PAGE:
Hi Torsten. When I said that the B major retains a harmonic “identity”, I’m talking about the triad itself with no relation to the underlying chords being played. In other words, when we hear B-D#-F# played, we recognize it as something familiar that we’ve heard before and as a listener we can wrap our ears around it. That’s the “identity” that Im referring to…a simple and familiar major triad. What makes this technique so interesting is that something as simple as a basic major triad can serve such a complex purpose with careful placement.

      • David G. says:

        Hello Pete. When you say “…I’m talking about the triad itself with no relation to the underlying chords being played…” B triad (or B7) has too much relation with D7 I would say. Just in the key of Gmaj, B7 is the dominant of the minor relative Em who is the most common substitute of Gmaj7, but to say something else, B7, D7, F7 and Ab7 are substitutes because of the diminished family. I wouldn’t consider B triad over D7 superimposition but it’s true that every triad has strong sound by themself and could sound like two different things at the same time. Hey! try F# triad over D7 going to Gmaj7. Please tell me what you think! Kind regards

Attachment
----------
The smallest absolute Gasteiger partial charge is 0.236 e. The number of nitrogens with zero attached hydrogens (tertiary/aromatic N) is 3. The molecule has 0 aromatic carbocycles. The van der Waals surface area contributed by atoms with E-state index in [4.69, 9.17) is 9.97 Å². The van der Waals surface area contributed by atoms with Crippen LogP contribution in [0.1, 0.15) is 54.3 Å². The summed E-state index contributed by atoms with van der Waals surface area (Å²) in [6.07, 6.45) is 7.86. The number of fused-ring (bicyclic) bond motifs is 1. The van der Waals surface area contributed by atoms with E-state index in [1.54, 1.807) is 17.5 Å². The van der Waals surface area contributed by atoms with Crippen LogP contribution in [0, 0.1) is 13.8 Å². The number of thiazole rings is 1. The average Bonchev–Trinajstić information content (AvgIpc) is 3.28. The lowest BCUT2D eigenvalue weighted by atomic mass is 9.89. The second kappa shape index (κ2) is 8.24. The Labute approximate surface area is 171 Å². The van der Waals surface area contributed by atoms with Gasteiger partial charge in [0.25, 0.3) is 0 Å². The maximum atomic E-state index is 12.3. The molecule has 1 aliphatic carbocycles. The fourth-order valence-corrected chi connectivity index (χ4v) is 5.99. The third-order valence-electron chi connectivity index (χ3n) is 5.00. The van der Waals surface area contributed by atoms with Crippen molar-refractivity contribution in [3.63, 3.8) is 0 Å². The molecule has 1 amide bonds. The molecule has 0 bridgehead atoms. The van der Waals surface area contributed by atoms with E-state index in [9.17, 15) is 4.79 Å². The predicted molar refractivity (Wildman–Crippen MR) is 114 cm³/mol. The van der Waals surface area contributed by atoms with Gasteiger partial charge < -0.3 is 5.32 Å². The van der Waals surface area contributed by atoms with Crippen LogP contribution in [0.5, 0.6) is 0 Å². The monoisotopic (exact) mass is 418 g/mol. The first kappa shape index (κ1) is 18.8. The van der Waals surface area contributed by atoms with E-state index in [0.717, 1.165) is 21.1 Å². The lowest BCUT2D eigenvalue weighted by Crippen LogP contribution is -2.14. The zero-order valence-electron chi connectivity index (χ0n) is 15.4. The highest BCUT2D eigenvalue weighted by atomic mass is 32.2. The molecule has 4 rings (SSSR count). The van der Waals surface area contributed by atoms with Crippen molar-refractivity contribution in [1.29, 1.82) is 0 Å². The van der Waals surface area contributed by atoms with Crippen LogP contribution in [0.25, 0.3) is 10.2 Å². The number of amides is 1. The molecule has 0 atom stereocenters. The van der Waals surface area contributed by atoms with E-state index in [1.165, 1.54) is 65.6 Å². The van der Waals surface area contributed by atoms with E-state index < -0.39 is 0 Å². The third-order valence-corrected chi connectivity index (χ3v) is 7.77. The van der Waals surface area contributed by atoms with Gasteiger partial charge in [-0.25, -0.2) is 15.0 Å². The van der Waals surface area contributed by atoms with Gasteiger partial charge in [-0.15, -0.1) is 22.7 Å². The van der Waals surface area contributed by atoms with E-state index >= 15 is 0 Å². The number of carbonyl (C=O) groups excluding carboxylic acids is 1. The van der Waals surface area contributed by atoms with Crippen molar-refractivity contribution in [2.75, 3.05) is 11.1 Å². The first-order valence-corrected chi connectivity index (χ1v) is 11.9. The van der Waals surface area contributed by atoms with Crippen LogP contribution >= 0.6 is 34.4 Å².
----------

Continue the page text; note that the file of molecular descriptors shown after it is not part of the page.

• Pete says:


          We were talking in terms of how a listener responds to the sound of the B major triad. Of course what you said is true…a B major triad can certainly be related to a D (or D7) from an analytical standpoint, but not so much from a listening standpoint. When someone hears the B – D# – F# sequence being played in this line, chances are if you ask them what’s going on there, they’re likely going to identify that sound as a major triad. They wouldn’t say that they’re just hearing the 13th, b9th, and 3rd being played on top of each other. Obviously if you’re a trained improviser and you’re very familiar with this concept, then you can start hearing those notes as just upper structure tensions.

  • Kevin Sanmoestam says: